Tuesday, April 29, 2014

Google Apps I love to organize my life (and maybe yours too :D

So first of all, I love Google Apps for so many reasons. For those of you that are not familiar with Google Apps, I have explained below a bit what they are:

Google Chrome store:

Overview, What are Apps and Extensions for Google Chrome?
So for those of you who are first time users to Apps and Extensions here is a bit about them. Apps and Extensions for Google Chrome are online software that work off of your chrome browser. They are fun and easy to use. There are many Apps and Extensions that could be used in your classroom. One huge benefit is a majority of Apps and Extensions in Google are free!
The Apps are extremely interactive and virtual so they can be accessed anywhere with a device, internet and your cloud or google account.

How to use Apps and Extensions:
To use these, you must be signed into your cloud system or Gmail account. The Extensions and Apps work and save with whatever Google account you are signed into. You must also have a Google Chrome browser for these to work.

Video on Google Apps and Extension overview:

Legend (This will refer to if it is an App or Extension):
EXT: Extensions (run off to the side and with your browser)

APPS: Apps (work within Chromebrowser but are a separate application)
All Apps and Extensions are free unless ** are added.

Here are some Google Apps and Extensions that Rock my work, keep me organize and just help me with everyday tasks:

Kaizena APPS
Kaizena allows you to import PDF and Google Docs into this Apps. Then you have all these amazing tools like highlighters, recorder, comments and collaborate.  One use of Kaizena  is you could use the recording feature for a person who struggles with writing but is great orally for oral test.

Speech Logger APPS
Speech Logger is a powerful speech to text app. There are a few different speech to text app in the Google Chrome store, this one is by far my favourite and most accurate to recognizing your voice. You can start using this app with  no voice training. It is  quick and easy to start up. Ideal for people who are oral learner or verbally express their thoughts more fluently compared to typing. I am doing courses online part time and Speech Logger is great for essay writing and quick jot notes.

Symphonical APPS
Symphonical gives you the ability to have a virtual whiteboard online and you can easily collaborate with others.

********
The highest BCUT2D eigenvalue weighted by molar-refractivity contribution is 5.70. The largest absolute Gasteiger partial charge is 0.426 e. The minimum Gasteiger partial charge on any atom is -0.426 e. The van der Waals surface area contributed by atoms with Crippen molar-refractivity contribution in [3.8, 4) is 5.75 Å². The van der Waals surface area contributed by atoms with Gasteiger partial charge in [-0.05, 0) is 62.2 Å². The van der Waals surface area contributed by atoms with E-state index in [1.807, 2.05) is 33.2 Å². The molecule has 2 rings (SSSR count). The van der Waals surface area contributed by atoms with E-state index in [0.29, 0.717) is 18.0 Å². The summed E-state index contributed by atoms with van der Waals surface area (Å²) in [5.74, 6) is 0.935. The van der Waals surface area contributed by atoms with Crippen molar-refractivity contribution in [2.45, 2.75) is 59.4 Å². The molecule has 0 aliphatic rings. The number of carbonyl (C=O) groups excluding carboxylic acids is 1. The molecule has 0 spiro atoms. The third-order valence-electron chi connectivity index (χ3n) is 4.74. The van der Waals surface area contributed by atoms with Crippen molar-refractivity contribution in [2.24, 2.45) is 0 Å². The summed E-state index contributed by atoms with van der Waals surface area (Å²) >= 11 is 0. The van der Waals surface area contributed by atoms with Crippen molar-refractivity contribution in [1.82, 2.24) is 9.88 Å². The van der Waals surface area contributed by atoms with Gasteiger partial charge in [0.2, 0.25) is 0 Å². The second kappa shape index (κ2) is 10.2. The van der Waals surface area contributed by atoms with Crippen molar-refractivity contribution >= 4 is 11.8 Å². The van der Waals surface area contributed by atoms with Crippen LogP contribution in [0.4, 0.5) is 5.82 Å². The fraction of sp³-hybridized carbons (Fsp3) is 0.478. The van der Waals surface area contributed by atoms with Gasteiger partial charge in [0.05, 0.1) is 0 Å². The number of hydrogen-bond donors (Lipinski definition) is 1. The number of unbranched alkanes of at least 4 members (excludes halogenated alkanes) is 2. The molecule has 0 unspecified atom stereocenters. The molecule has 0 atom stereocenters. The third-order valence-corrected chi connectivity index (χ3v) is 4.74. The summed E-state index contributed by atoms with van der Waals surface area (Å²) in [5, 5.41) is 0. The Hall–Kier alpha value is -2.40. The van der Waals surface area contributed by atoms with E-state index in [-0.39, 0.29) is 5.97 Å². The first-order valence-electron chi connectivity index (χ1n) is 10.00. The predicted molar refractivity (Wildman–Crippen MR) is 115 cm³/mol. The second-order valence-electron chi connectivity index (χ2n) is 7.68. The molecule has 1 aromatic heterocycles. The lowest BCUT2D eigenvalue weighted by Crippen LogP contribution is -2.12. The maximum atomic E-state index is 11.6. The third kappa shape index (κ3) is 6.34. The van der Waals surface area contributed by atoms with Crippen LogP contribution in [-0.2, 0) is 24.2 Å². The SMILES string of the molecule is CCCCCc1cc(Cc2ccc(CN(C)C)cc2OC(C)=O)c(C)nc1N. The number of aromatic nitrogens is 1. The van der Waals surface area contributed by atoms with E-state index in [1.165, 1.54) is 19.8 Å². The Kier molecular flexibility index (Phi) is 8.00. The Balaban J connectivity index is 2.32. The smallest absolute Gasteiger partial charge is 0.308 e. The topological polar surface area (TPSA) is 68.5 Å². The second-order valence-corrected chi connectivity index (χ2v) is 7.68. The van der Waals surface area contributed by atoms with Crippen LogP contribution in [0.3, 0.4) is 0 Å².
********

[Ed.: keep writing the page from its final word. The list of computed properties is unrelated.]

MindMup APPS
This is a graphic organizer app. This is the only Google graphic organizer app I found that  has the outline feature and allows you to export your map to text.

Cite This For Me APPS/ EXT
Great for older students in high school to learn how to do  APA referencing if you plan to go off to post secondary. Create APA bios  in a snap.

TLDR (Too long didn't read) EXT
The TLDR app will allow you to summarize long websites easily. Great tool for showing examples if you are teaching how to summarize.  

Tab scissors EXT
Split screen your tabs. Great for research activities, comprehension stories, etc.

CleanSave EXT
Allows you to save websites straight to your google drive, and to open within Read and Write. Or Allows you to save websites as PDFs to your computer, to open in Kurzweil. Can save a load of printing pages of information.

Evernote APPS
With Evernote, you can organize everything from any device (computer, tablet, mobile device, etc.) Create notes, checklist, picture notes, etc. Great tool. I was the kid when you pulled out my binder or backpack I had papers and handouts everywhere. Evernote truly organizes my life. I love this app so much.  

If you don’t have the capability to scan a document into one PDF or separate PDFs you want to merge, this is the app for you. I ran into this issue because my scanner was acting up and this app saved me so much space and effort.

App Jump APPS

You can easily and quickly open apps in a snap.

Tuesday, January 14, 2014

Being a Teacher of the 21st Century

With technology constantly changing and being integrated into many aspects of our lives, are teacher's meeting the needs of a child of the 21st century? The educational and life needs of children are changing. The old ways of schooling need to be combined with modern technology.

The next generation of child, google, social media and the overall world of the Internet are becoming second nature.What is Social Media? What is credible information to use for research from the internet? How do we know what the truth is on the internet? What are safe videos to watch on youtube? Seems kind of like odd questions but becoming more and more relevant for this generation of children.

Do our children know how to be Internet wizards and get the full and proper benefits that the World Wide Web have to offer? Do they know all the good things that internet have to offer? Can they do searches and find the credible info that they really need? I find when I am doing computer training and we do a research portion, a lot of the children can't tell the difference between a credible and not credible website. Researching is not a skill that can be always naturally mastered. Our children need guidance and shown how to do this. It is done a bit but needs more class time. Internet skills are becoming a life skill in some ways to find and look favourable in today's job market. We want our children to feel prepared for the real world.